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Research finds genetic variation that could lead to increased risk of viral infections

Research finds genetic variation that could lead to increased risk of viral infections
Credit: Blood Journal (2024). DOI: 10.1182/blood.2023021826

A new study, led by Jesmond Dalli, professor of molecular pharmacology at Queen Mary University of London, has found that people with a genetic mutation that leads to a reduction in a protein called LGR6, found on the surface of immune cells, have a decreased ability to clear viral infections.

The research, published May 8 in Blood, suggests that new drugs that target these immune system mechanisms could improve the treatment of viral infections.

Leucine-rich repeat-containing G-protein-coupled receptor 6 (LGR6) manages specific molecules produced by . One of these molecules is Maresin 1, which has been shown in mouse studies to regulate white blood cells' ability to manage inflammation, repair tissues, and combat bacterial and viral infections.

Professor Dalli's study used data from the Genes & Health project to identify individuals with a specific natural mutation which reduced the expression of LGR6. When cells from volunteers with this mutation were examined, it was found that they had significantly lower levels of the LGR6 receptor on white blood cells—including monocytes, neutrophils, and Natural Killer cells.

These cells lost their ability to respond to the protective effects of Maresin 1, which meant they were less effective in clearing bacteria and responding to viruses.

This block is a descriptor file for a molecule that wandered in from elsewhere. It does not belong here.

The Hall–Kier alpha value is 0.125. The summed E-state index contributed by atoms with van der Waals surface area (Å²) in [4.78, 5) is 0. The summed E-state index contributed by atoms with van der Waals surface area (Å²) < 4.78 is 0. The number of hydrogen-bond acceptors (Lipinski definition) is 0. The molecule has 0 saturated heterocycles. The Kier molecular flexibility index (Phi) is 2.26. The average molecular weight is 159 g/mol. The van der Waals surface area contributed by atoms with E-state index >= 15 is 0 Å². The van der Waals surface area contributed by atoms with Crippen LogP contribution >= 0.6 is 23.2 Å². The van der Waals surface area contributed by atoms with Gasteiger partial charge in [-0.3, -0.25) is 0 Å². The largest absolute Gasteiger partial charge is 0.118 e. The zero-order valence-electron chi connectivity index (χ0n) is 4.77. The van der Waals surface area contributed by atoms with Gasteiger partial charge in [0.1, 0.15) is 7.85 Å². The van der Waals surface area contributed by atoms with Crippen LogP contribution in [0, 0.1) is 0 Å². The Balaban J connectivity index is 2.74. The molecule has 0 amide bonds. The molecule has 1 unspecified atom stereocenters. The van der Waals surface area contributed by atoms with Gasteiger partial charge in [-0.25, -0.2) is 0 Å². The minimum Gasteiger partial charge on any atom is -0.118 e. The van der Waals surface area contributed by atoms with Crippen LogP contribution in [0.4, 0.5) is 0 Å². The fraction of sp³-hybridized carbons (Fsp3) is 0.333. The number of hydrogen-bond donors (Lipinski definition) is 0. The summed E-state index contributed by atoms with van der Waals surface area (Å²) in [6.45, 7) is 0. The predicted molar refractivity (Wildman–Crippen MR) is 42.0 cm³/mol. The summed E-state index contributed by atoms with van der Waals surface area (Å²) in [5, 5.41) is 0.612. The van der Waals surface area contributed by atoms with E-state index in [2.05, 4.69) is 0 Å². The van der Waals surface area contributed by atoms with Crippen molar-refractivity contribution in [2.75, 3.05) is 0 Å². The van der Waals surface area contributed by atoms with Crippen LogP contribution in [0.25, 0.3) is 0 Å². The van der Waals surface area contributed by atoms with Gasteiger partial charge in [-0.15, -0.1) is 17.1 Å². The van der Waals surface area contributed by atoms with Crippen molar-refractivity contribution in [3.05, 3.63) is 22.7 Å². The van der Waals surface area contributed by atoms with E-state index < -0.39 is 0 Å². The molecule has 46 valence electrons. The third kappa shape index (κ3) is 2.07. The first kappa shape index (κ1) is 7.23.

To discover whether people with this genetic mutation experienced differences in their immune responses during their lifetimes, the study then compared health information stored in the U.K. Biobank, a large-scale biomedical database and research resource containing anonymized genetic, lifestyle and from half a million U.K. participants. These records showed a higher incidence of viral infections among individuals with this mutation, compared to the general population.

Professor Dalli said, "These results shed light on the role of Maresin 1 and its receptor, LGR6, in controlling immune responses in humans. They suggest that Maresin 1 and molecules that mimic its effects to activate LGR6 could be valuable in treating both inflammation and infections."

More information: Esteban Alberto Gomez Cifuentes et al, LGR6 frameshift variant abrogates receptor expression on select leukocyte subsets and associates with viral infections, Blood Journal (2024). DOI: 10.1182/blood.2023021826

Journal information: Blood
Citation: Research finds genetic variation that could lead to increased risk of viral infections (2024, May 9) retrieved 24 June 2024 from
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